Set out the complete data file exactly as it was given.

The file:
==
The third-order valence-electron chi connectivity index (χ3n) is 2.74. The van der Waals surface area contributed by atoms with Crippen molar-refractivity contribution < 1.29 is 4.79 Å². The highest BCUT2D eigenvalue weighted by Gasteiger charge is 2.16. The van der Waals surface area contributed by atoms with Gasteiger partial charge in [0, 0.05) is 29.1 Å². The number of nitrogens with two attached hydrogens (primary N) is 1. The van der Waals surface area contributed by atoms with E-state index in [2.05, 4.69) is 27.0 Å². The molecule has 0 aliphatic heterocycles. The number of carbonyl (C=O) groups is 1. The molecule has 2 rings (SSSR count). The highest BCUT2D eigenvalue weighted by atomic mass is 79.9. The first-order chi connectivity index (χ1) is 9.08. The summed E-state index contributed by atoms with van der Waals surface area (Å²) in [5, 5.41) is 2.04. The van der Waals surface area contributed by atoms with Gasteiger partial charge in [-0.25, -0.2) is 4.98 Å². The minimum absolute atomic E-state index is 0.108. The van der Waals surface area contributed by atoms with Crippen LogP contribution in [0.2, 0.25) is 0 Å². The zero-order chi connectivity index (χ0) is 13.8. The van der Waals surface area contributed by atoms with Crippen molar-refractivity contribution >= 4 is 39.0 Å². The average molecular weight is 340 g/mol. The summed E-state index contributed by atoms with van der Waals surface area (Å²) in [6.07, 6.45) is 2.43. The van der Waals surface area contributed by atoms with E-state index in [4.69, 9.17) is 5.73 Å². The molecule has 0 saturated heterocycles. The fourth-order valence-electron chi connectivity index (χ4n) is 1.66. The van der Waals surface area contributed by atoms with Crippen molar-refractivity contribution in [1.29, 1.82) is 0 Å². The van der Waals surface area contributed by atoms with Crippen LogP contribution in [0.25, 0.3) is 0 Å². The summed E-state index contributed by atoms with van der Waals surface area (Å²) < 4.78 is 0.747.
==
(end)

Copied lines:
The third-order valence-electron chi connectivity index (χ3n) is 2.74. The van der Waals surface area contributed by atoms with Crippen molar-refractivity contribution < 1.29 is 4.79 Å². The highest BCUT2D eigenvalue weighted by Gasteiger charge is 2.16. The van der Waals surface area contributed by atoms with Gasteiger partial charge in [0, 0.05) is 29.1 Å². The number of nitrogens with two attached hydrogens (primary N) is 1. The van der Waals surface area contributed by atoms with E-state index in [2.05, 4.69) is 27.0 Å². The molecule has 0 aliphatic heterocycles. The number of carbonyl (C=O) groups is 1. The molecule has 2 rings (SSSR count). The highest BCUT2D eigenvalue weighted by atomic mass is 79.9. The first-order chi connectivity index (χ1) is 9.08. The summed E-state index contributed by atoms with van der Waals surface area (Å²) in [5, 5.41) is 2.04. The van der Waals surface area contributed by atoms with Gasteiger partial charge in [-0.25, -0.2) is 4.98 Å². The minimum absolute atomic E-state index is 0.108. The van der Waals surface area contributed by atoms with Crippen LogP contribution in [0.2, 0.25) is 0 Å². The zero-order chi connectivity index (χ0) is 13.8. The van der Waals surface area contributed by atoms with Crippen molar-refractivity contribution >= 4 is 39.0 Å². The average molecular weight is 340 g/mol. The summed E-state index contributed by atoms with van der Waals surface area (Å²) in [6.07, 6.45) is 2.43. The van der Waals surface area contributed by atoms with E-state index in [4.69, 9.17) is 5.73 Å². The molecule has 0 saturated heterocycles. The fourth-order valence-electron chi connectivity index (χ4n) is 1.66. The van der Waals surface area contributed by atoms with Crippen molar-refractivity contribution in [1.29, 1.82) is 0 Å². The van der Waals surface area contributed by atoms with Crippen LogP contribution in [0.25, 0.3) is 0 Å². The summed E-state index contributed by atoms with van der Waals surface area (Å²) < 4.78 is 0.747.